[ELA2015] (4) 10 :
10 ) Refer to details and examples in a text when explaining what the text says explicitly and when drawing inferences from the text. [RI.4.1]

[ELA2015] (4) 11 :
11 ) Determine the main idea of a text and explain how it is supported by key details; summarize the text. [RI.4.2]

[ELA2015] (4) 12 :
12 ) Explain events, procedures, ideas, or concepts in a historical, scientific, or technical text, including what happened and why, based on specific information in the text. [RI.4.3]

[ELA2015] (4) 19 :
19 ) By the end of year, read and comprehend informational texts, including history/social studies, science, and technical texts, in the Grades 4-5 text complexity band proficiently, with scaffolding as needed at the high end of the range. [RI.4.10]

[ELA2015] (4) 21 :
21 ) Read with sufficient accuracy and fluency to support comprehension. [RF.4.4]

a. Read on-level text with purpose and understanding. [RF.4.4a]

b. Read on-level prose and poetry orally with accuracy, appropriate rate, and expression on successive readings. [RF.4.4b]

c. Use context to confirm or self-correct word recognition and understanding, rereading as necessary. [RF.4.4c]

[ELA2015] (5) 23 :
23 ) Write informative or explanatory texts to examine a topic and convey ideas and information clearly. [W.5.2]

a. Introduce a topic clearly, provide a general observation and focus, and group related information logically; include formatting (e.g., headings), illustrations, and multimedia when useful to aiding comprehension. [W.5.2a]

b. Develop the topic with facts, definitions, concrete details, quotations, or other information and examples related to the topic. [W.5.2b]

c. Link ideas within and across categories of information using words, phrases, and clauses (e.g., in contrast, especially). [W.5.2c]

d. Use precise language and domain-specific vocabulary to inform about or explain the topic. [W.5.2d]

e. Provide a concluding statement or section related to the information or explanation presented. [W.5.2e]

[ELA2015] (5) 30 :
30 ) Draw evidence from literary or informational texts to support analysis, reflection, and research. [W.5.9]

a. Apply Grade 5 Reading standards to literature (e.g., "Compare and contrast two or more characters, settings, or events in a story or a drama, drawing on specific details in the text [e.g., how characters interact]"). [W.5.9a]

b. Apply Grade 5 Reading standards to informational texts (e.g., "Explain how an author uses reasons and evidence to support particular points in a text, identifying which reasons and evidence support which point[s]"). [W.5.9b]

[ELA2015] (5) 32 :
32 ) Engage effectively in a range of collaborative discussions (one-on-one, in groups, and teacher-led) with diverse partners on Grade 5 topics and texts, building on others' ideas and expressing their own clearly. [SL.5.1]

a. Come to discussions prepared, having read or studied required material; explicitly draw on that preparation and other information known about the topic to explore ideas under discussion. [SL.5.1a]

b. Follow agreed-upon rules for discussions and carry out assigned roles. [SL.5.1b]

c. Pose and respond to specific questions by making comments that contribute to the discussion and elaborate on the remarks of others. [SL.5.1c]

d. Review the key ideas expressed and draw conclusions in light of information and knowledge gained from the discussions. [SL.5.1d]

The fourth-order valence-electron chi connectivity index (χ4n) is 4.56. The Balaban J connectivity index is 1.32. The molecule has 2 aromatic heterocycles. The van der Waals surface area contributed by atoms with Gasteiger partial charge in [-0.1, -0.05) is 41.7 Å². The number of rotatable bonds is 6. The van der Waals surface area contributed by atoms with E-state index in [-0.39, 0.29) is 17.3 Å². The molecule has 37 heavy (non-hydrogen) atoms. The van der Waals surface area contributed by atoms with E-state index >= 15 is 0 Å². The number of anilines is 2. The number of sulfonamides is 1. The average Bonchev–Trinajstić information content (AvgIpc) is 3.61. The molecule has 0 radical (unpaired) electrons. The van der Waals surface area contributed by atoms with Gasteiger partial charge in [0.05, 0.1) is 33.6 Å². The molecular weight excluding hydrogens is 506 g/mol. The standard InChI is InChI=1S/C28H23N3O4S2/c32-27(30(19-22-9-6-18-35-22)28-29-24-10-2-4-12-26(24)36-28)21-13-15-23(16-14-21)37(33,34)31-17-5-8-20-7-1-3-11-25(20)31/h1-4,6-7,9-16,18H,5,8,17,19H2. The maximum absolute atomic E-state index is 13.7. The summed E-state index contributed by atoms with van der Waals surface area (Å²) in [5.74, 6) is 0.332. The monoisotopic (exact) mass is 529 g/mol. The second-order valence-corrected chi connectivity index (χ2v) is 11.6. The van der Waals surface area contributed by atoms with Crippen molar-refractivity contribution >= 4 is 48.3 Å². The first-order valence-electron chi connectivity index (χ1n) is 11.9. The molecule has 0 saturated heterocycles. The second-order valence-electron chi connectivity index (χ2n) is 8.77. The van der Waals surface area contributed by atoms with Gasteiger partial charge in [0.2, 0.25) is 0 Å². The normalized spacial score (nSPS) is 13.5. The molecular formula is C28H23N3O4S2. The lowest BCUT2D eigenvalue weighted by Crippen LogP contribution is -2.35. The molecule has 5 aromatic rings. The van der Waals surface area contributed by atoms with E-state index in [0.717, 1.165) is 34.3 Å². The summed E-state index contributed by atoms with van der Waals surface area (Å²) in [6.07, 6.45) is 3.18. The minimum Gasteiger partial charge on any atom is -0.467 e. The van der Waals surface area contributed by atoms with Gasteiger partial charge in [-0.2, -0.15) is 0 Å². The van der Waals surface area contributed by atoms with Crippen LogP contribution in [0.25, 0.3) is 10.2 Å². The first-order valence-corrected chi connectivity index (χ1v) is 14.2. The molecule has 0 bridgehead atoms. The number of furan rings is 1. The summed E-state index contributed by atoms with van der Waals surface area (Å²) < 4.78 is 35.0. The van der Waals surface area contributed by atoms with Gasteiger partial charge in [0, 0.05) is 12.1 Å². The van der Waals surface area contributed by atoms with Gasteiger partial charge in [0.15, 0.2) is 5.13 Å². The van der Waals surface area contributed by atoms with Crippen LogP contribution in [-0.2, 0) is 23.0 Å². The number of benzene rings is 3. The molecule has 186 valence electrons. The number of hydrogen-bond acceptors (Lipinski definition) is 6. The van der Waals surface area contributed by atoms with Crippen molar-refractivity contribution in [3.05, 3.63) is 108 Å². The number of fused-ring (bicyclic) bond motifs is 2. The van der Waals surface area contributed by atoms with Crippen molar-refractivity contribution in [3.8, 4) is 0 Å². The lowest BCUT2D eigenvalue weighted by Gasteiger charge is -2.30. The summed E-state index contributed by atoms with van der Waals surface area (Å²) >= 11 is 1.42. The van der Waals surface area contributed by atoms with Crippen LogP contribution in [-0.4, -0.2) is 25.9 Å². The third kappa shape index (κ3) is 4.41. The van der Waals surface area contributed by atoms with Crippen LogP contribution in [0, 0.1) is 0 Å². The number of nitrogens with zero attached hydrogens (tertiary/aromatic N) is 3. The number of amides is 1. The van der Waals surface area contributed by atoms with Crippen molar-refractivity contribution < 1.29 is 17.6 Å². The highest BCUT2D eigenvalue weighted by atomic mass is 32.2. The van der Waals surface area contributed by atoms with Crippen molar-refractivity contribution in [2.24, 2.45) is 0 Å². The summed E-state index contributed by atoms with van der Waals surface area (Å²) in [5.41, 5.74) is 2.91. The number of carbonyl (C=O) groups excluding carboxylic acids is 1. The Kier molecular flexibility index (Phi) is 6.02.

Subject: English Language Arts (3 - 5)
Title: Exploring Cause and Effect Using Expository Texts About Natural Disasters
URL: http://readwritethink.org/classroom-resources/lesson-plans/exploring-cause-effect-using-925.html?tab=3#tabs
Description:

Expository texts are a key component of literacy but often do not get introduced to students until the later grades. This lesson helps third- through fifth-grade students explore the nature and structure of expository texts that focus on cause and effect. Students begin by activating prior knowledge about cause and effect; the teacher then models discovering these relationships in a text and recording in a graphic organizer what the relationships that the class finds. Students work in small groups to apply what they learned using related books and then write paragraphs outlining the cause-and-effect relationships they have found.



   View Standards     Standard(s): [ELA2015] (3) 9 :
9 ) By the end of the year, read and comprehend literature, including stories, dramas, and poetry, at the high end of the Grades 2-3 text complexity band independently and proficiently. [RL.3.10]

[ELA2015] (3) 21 :
21 ) Read with sufficient accuracy and fluency to support comprehension. [RF.3.4]

a. Read on-level text with purpose and understanding. [RF.3.4a]

b. Read on-level prose and poetry orally with accuracy, appropriate rate, and expression on successive readings. [RF.3.4b]

c. Use context to confirm or self-correct word recognition and understanding, rereading as necessary. [RF.3.4c]

[ELA2015] (4) 19 :
19 ) By the end of year, read and comprehend informational texts, including history/social studies, science, and technical texts, in the Grades 4-5 text complexity band proficiently, with scaffolding as needed at the high end of the range. [RI.4.10]

Subject: English Language Arts (3 - 4)
Title: Earth Verse: Using Science in Poetry
URL: http://www.readwritethink.org/classroom-resources/lesson-plans/earth-verse-using-science-1141.html
Description:

This lesson is a great way to teach both scientific and English content to a class, although the teacher can easily choose another book and subject area. In this lesson, students listen to poems in the book Science Verse by Jon Scieszka. Students then create diamante, acrostic, or theme poems with illustrations. To help increase fluency, students read their poems to the class. Finally, students create original poems using facts they have learned in the current science curriculum.



ALEX Classroom Resources: 6